• Le 18 avril 2017
    Amphi Denis Escande IRS-UN
    8 quai Moncousu Nantes
  • 11h30

« Regulation of Adipose Tissue Turnover and Its Communication with Other Tissues »

Dr. Ronald KAHN, Chief Academic Officer, Joslin Diabetes Center, Harvard Medical School, Boston MA, USA,

invité par Jocelyne Magré et Bertrand Cariou.

Le Pr. C. Ronald KAHN est un expert reconnu au niveau mondial dans le domaine du diabète et de l'obésité.
Il est directeur académique au Joslin Diabetes Center (Harvard Medical School, Boston, MA, USA) et y dirige le laboratoire de « Physiologie Intégrative et Métabolisme ». Il est particulièrement connu pour ses travaux sur la signalisation de l'insuline et ses altérations dans le diabète de type 2. Il a révélé que l'insuline transmettait son message via l'activation de la tyrosine kinase intrinsèque du récepteur de l'insuline, ce qui a représenté la première étape dans la connaissance de la cascade de signalisation. D'autres découvertes importantes de son laboratoire incluent l'identification de substrats intracellulaires du récepteur de l'insuline et de plusieurs intermédiaires de la voie de signalisation. Ses travaux ont permis de définir l'action spécifique de l'insuline dans les différents tissus (foie, muscle, cœur, vaisseau...). Le Pr C. Ronald Kahn et ses collègues ont aussi été les premiers à définir les altérations de la signalisation de l'insuline dans les états d'insulino-résistance tels que le diabète de type 2 et l'obésité. Ces études ont établi les bases sur lesquelles reposent notre compréhension actuelle de la pathogénie de la résistance à l'insuline.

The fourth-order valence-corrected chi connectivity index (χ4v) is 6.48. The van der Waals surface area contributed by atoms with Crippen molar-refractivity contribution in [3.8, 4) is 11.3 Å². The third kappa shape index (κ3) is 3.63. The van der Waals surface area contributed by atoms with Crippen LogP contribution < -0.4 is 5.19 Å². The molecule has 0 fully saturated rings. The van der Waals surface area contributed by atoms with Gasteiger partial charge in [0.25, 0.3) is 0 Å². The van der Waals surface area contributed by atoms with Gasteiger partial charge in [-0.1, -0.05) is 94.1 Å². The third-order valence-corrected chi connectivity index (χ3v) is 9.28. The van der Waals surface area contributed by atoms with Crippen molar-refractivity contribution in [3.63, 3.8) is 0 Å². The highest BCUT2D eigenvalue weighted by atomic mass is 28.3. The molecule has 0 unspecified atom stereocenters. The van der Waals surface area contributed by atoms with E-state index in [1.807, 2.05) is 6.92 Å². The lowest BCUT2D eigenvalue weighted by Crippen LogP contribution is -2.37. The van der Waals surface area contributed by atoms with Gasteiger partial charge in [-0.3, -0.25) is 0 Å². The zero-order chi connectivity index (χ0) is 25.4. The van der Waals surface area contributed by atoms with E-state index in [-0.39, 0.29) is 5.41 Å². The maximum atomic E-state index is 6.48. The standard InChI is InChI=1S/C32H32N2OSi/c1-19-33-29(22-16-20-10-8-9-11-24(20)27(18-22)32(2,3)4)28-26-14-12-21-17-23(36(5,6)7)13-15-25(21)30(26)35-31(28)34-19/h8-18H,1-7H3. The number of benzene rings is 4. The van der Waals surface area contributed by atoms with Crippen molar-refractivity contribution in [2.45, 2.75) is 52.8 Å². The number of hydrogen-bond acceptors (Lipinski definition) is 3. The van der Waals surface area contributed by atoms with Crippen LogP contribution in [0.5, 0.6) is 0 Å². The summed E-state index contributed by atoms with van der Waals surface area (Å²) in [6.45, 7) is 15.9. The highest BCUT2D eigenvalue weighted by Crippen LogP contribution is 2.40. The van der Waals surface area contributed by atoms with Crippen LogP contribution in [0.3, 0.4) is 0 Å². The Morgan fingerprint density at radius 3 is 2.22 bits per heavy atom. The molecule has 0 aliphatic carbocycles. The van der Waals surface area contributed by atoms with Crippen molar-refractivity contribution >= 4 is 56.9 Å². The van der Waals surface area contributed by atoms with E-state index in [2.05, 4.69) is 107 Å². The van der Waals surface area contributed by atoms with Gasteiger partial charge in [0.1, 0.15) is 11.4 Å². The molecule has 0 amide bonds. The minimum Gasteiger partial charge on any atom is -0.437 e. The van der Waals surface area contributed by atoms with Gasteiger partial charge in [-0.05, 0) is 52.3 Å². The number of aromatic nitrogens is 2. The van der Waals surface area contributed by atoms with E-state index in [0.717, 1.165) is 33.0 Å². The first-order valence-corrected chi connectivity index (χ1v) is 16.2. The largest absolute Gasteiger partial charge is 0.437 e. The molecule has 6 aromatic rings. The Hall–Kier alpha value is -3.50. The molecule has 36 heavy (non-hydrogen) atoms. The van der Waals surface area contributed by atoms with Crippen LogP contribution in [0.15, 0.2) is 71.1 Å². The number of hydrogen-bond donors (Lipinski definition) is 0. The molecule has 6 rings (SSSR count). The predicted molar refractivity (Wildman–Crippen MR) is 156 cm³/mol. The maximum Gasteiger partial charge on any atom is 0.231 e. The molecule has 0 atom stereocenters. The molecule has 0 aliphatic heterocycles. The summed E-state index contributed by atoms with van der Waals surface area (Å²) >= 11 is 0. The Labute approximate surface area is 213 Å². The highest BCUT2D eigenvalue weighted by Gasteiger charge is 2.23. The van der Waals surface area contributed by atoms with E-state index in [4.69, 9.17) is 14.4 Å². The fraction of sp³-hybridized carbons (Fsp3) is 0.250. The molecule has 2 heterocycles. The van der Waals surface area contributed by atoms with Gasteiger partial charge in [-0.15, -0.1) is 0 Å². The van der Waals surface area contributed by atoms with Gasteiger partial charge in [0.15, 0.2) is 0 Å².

Abstract - C. Ronald Kahn, MD

Both obesity and lipodystrophy are associated with insulin resistance and inflammatory changes in the adult adipose tissue. Adipose tissue is also involved in control of metabolism through secretion of a number of adipokines. To investigate the physiological role of adipose tissue in insulin resistance, we have established two new classes of experimental mouse model of lipodystrophy. In the first, we have created mice with inducible knockouts of the insulin receptor (FindIRKO), IGF-1 receptor (FindIGKO) or both (FindIGIRKO) using the tamoxifen-inducible Cre-ERT2 transgene under control of the adiponectin promoter. Both FindIRKO and FindIGIRKO, but not FindIGKO, mice show acute, severe insulin resistance with marked hyperglycemia and hyperinsulinemia, marked glucose intolerance, and severely impaired insulin tolerance tests as early as 2 days after induction of recombination. Both also show significant decreases in size of white and brown adipose depots without evidence of inflammation in adipose tissue, inability to maintain body temperature during cold exposure and marked hepatosteatosis. Within 3 days these mice also exhibit marked hyperplasia of pancreatic -cells. Surprisingly, 9 days after treatment, these mice start to recover normal serum glucose and insulin levels, and by 4 weeks display normal glucose tolerance, recovery from fatty liver and reduced islet hyperplasia. This was associated with an increase in the number of adipose progenitor cells and regeneration of adipose tissues. Interestingly, this whole syndrome could be reproduced again by a second round of tamoxifen and again largely remitted after 10 days. This new model demonstrates the critical role of adipose tissue in systemic insulin resistance, independent of adipose inflammation. This model also demonstrates the presence of an adipose homeostatic mechanism which stimulates regeneration of adipose tissue from new adipocyte precursor cells. In the second model, we have created a novel form of lipodystrophy by knockout of the miRNA processing enzyme Dicer in adipose tissue. This model is designed to mimic changes of Dicer and miRNA processing observed in adipose tissue of normal mice with aging and also in humans with HIV lipodystrophy. This also results in insulin resistance, but also significant reductions in levels of multiple circulating miRNAs. These latter data demonstrate that adipose tissue is a source of circulating miRNAs. The miRNAs may also act as a novel form of adipokine modulating the insulin resistance associated with changes in adipose tissue mass and function.